The Chance to Change scheme aims to reduce this disproportionality and improve outcomes, taking the learning from pilots in other areas of the country. In London, there was a 58% reduction in reoffending rates for all 18–22 year olds offered a deferred prosecution, compared to those cautioned or charged at the outset, regardless of their background and circumstances. Importantly, whilst reducing the reoffending rates for everyone taking part, it also removed the disproportionality for non-white people at the point of charging.  

How will it work? 

The out of court resolutions offered will depend on the age of the suspect, who will be categorised in three groups as children (10 – 17 years old), young adults (18-24 years old) and adults (25 years old and over).  The new Chance to Change deferred prosecution scheme will only be an option for young adults arrested on suspicion of certain offences including common assault, criminal damage of less than £5000, and public order offences. 

If the individual does not complete the programme or adhere to the conditions, they can be prosecuted for the original offence. 

Additional information about partners


RISE is a community interest company that delivers its specialist interventions as Out of Court Resolutions (OOCR) in police forces across the UK. Their specialist courses are designed to challenge attitudes, raise awareness, promote self-reflection, and ultimately reduce re-offending. Their interventions are based on several psycho-educational approaches and theories, including Cognitive Behavioural Theory (CBT) and Solution Focused Brief Therapy.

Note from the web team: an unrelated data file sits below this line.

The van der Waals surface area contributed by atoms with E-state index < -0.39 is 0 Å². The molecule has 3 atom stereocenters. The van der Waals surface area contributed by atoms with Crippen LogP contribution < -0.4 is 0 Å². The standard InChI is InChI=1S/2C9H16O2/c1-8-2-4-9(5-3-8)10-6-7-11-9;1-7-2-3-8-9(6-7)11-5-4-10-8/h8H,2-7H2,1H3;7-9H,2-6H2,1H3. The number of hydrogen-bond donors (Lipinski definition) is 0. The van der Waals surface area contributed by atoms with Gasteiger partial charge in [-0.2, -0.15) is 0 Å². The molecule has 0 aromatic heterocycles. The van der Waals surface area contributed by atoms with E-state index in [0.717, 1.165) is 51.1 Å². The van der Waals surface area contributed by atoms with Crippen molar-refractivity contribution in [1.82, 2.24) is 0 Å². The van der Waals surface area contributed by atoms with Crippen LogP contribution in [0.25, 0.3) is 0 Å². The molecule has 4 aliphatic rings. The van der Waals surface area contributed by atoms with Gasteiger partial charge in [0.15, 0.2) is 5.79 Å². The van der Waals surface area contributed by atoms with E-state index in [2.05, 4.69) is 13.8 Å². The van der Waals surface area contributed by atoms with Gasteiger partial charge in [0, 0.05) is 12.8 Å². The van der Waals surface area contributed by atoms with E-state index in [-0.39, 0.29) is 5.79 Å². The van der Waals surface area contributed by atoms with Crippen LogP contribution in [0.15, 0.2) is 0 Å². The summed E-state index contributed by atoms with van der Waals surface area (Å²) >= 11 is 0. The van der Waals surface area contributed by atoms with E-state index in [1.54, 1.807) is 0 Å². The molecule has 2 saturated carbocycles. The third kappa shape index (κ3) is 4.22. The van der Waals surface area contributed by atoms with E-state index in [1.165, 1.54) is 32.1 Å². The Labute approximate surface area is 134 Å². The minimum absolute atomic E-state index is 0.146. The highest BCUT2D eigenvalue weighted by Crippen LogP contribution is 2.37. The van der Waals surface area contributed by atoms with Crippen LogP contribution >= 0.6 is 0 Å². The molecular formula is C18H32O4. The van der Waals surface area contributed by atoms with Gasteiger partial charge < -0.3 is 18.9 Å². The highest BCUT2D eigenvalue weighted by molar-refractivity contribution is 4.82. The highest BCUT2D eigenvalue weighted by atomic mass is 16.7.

Between 1st January 2023 – 31st December 2023: 

  • RISE received 920 referrals for OOCR courses 
  • 94% of referrals that started a RISE OOCR course went on to complete 
  • 2 years following course completion, 80% of attendees on our domestic abuse OOCR PIPA have not reoffended 

Service-user feedback 

“Well delivered and highly informative. Gives you the ability to look at yourself and your actions to form a constructive perspective!” – KIC (emotional awareness course) participant, January 2023 

“Helped with identifying triggers which could lead to aggressive behaviour”. KIC (emotional awareness course) participant, January 2023 

Nelson Trust 

Nelson Trust have been delivering specialist women’s centre services for nearly 40 years. They have been commended for their innovative holistic service model which successfully addresses women’s needs utilising a trauma-informed approach. We run seven women’s centres across the South-West of England and Wales including one in HMP Eastwood Park supporting over 4000 women annually. 

Step Together Volunteering

Step Together Volunteering has been supporting people facing multiple disadvantage for 30 years. They work in an asset-based way, providing person-centred 1-1 coaching delivered at the right pace for each individual. They use supported volunteering placements to help people develop pro-social mindsets, skills and experience to aid transition to employment and training. They work with young people, armed forces veterans and service personnel preparing to leave the military, and people affected by the criminal justice system. Based in Bristol, they operate nationally.